With the establishment of ECAS in 2003, and ACAS and AfCAS in the years following, the INCAS Group is one of the oldest companies working in the conflict and security sector. In the 15 years since our first assignments in the Niger Delta, Russia and the North Caucasus region we have developed excellent technical capacities and extensive field and political networks in over 50 countries, stretching across Europe, Central Asia, the Middle East and North Africa, Sub-Saharan Africa, Central and Latin America, and Asia Pacific.
7 non-EU conflict-affected or fragile countries, including Ukraine
11 North African and Middle Eastern countries, including Tunisia, Egypt, Libya, Iraq, Syria and Yemen
11 Asian countries, including Afghanistan, Pakistan, Myanmar, India, and Indonesia
16 Sub-Saharan countries, including Nigeria, Somalia, DR Congo, Zimbabwe, and South Sudan
Central and Latin America
5 Central and Latin American countries, including Colombia, Brazil and Nicaragua
Since our establishment in 2003, we have set down strong roots in the countries where we work. The INCAS Group is now made up of three regional consulting companies – ECAS, ACAS, AfCAS – and the INCAS Institute, which has helped strengthen our regional insight and consolidate our areas of expertise.
We maintain a diverse and high-calibre team of over 50 Advisors, Partners and Associates. Between us, we are fluent in more than 30 languages.
International Conflict and Security (INCAS) Consulting Ltd. is one of the oldest companies in the peace, investment and security sector. Established by a group of experienced practitioners, the United Kingdom-based company pursued an approach that remains at the heart of how it operates to today: combining high-calibre expertise with strong field, technical, and political networks in fragile and war-torn countries.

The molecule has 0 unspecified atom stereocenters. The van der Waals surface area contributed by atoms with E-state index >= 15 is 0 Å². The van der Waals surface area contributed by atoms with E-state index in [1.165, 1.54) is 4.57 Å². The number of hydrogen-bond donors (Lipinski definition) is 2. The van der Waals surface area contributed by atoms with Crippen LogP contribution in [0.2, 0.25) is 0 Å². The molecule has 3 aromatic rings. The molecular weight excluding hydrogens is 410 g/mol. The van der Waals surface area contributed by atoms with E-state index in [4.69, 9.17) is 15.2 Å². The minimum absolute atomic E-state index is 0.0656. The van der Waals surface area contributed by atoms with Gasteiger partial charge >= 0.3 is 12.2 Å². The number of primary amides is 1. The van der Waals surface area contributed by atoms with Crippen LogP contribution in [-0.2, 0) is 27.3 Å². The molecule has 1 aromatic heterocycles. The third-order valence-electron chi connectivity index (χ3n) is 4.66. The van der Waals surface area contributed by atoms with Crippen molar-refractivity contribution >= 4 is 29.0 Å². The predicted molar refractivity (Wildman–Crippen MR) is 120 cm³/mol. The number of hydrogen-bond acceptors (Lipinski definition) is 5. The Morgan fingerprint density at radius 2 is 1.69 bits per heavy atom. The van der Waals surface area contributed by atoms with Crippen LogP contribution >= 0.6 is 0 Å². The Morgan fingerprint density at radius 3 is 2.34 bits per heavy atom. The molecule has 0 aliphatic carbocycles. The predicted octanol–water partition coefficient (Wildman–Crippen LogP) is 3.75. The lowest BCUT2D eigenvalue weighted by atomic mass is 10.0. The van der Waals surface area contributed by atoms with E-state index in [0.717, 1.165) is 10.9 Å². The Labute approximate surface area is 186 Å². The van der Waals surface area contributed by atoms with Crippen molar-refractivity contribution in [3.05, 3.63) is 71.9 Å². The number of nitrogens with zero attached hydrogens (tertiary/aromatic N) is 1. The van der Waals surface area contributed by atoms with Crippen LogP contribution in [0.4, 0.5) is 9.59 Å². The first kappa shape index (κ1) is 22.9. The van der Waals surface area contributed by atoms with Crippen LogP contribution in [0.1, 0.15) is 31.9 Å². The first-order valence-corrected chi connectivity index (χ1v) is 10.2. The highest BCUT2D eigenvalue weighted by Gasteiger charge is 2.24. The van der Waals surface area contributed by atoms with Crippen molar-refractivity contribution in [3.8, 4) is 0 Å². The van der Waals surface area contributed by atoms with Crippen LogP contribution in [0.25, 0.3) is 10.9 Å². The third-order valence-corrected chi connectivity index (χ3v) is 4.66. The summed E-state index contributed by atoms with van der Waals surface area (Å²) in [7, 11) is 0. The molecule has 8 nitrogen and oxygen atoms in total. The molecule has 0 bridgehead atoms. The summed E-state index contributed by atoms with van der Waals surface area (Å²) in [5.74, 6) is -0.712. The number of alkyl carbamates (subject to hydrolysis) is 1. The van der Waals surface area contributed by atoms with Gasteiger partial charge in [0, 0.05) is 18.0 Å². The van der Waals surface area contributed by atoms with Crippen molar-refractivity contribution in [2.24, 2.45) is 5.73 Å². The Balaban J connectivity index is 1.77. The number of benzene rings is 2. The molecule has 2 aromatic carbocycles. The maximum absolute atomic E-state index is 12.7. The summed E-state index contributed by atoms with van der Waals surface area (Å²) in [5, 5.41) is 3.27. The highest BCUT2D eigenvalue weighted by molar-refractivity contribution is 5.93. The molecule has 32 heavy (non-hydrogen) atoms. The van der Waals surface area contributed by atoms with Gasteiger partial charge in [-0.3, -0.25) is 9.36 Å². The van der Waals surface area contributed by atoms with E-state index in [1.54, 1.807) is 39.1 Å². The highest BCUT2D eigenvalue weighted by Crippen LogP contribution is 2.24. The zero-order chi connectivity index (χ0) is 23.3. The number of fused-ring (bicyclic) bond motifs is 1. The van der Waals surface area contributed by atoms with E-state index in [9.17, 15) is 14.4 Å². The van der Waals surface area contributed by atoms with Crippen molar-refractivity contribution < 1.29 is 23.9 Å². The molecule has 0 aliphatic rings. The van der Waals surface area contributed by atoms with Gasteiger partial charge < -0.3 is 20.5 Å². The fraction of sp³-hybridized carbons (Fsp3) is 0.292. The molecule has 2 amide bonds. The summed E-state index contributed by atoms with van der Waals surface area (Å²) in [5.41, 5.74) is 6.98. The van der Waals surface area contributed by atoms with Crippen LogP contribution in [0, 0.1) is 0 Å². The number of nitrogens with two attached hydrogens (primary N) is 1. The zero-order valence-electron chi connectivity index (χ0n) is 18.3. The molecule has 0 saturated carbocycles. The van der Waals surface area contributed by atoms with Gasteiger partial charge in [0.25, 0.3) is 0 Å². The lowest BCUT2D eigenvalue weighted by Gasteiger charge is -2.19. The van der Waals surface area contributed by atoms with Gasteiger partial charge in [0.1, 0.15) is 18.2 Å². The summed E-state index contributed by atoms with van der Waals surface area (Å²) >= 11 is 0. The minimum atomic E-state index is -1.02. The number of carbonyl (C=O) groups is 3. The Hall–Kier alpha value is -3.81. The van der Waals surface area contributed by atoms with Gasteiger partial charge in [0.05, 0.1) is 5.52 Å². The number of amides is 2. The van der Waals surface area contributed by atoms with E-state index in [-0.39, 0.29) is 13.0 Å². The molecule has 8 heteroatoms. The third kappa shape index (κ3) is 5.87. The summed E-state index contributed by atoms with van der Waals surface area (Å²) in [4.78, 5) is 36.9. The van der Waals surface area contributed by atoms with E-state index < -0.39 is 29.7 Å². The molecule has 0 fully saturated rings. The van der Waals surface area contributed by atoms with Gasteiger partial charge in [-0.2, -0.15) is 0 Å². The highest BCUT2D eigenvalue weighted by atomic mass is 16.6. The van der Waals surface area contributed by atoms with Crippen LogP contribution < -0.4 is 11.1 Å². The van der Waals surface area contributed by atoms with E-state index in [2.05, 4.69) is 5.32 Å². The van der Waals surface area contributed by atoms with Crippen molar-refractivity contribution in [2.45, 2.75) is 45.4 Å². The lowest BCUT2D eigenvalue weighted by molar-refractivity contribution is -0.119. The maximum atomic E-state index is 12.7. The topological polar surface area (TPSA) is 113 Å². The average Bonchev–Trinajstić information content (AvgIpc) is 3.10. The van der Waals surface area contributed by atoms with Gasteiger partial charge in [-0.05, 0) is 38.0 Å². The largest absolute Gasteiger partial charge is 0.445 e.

London Eye and the Shell Building, Christine Matthews
As the company grew, we decided to expand in and from the regions of our expertise, rather than developing a large UK-based company. This region-centric growth model has helped us to maintain and nurture our regional capabilities in a more systematic manner, and makes us “local” in many countries in Europe, the Middle East, the Far East, Central America, South America, Oceania and Africa. In line with this growth model, we established INCAS Eurasia (a joint venture with an NGO-network called FEWER International) in Russia in 2008.
Village elders in the Caucasus, Anton Ivanov
In 2009, INCAS Consulting (Nigeria) was established following a flurry of projects in Nigeria. A permanent presence in that country has allowed us to develop and consolidate our West African networks, harness our knowhow and methods, and has paved the way for much of the work we do in the region.
Oil theft in the Niger Delta from the air, David Nyheim
In 2012, we made shift from country to sub-regional focus. This prompted the establishment of West Africa Conflict and Security Consulting Ltd. (WACAS) in Abuja, replacing INCAS Consulting (Nigeria).
Dakar from the air, Emmanuelle Diehl
In 2014, INCAS Consulting Ltd. (UK) was rebranded as Europe Conflict and Security Consulting Ltd. (ECAS), with a regional focus on Europe (including the CIS countries), Middle East and North Africa. The holding company of the group became INCAS Consulting Ltd. (Malta), with offices in Valletta.
Old man in Cairo, Emmanuelle Diehl
In 2016, we established Asia Conflict and Security (ACAS) Consulting Ltd. in Hong Kong to oversee our work and networks in Asia and the Pacific. Despite its young age, ACAS has flourished quickly and now plays a leading role in defining the growth and development agenda of the Group. That same year, the three sister companies formed the International Conflict and Security Institute Ltd. (Malta), which today serves as our international hub for training, research, mediation and Group-wide governance.
Worker accommodation at a mine site in Mongolia, David Nyheim
After five years of assignments across the continent, WACAS was re-organised into Africa Conflict and Security (AfCAS) Consulting Ltd. (Nigeria). New Partners and Associates were brought in as a response to the changing peace and security landscape in Sub-Saharan Africa and in order to consolidate our reach across the Continent.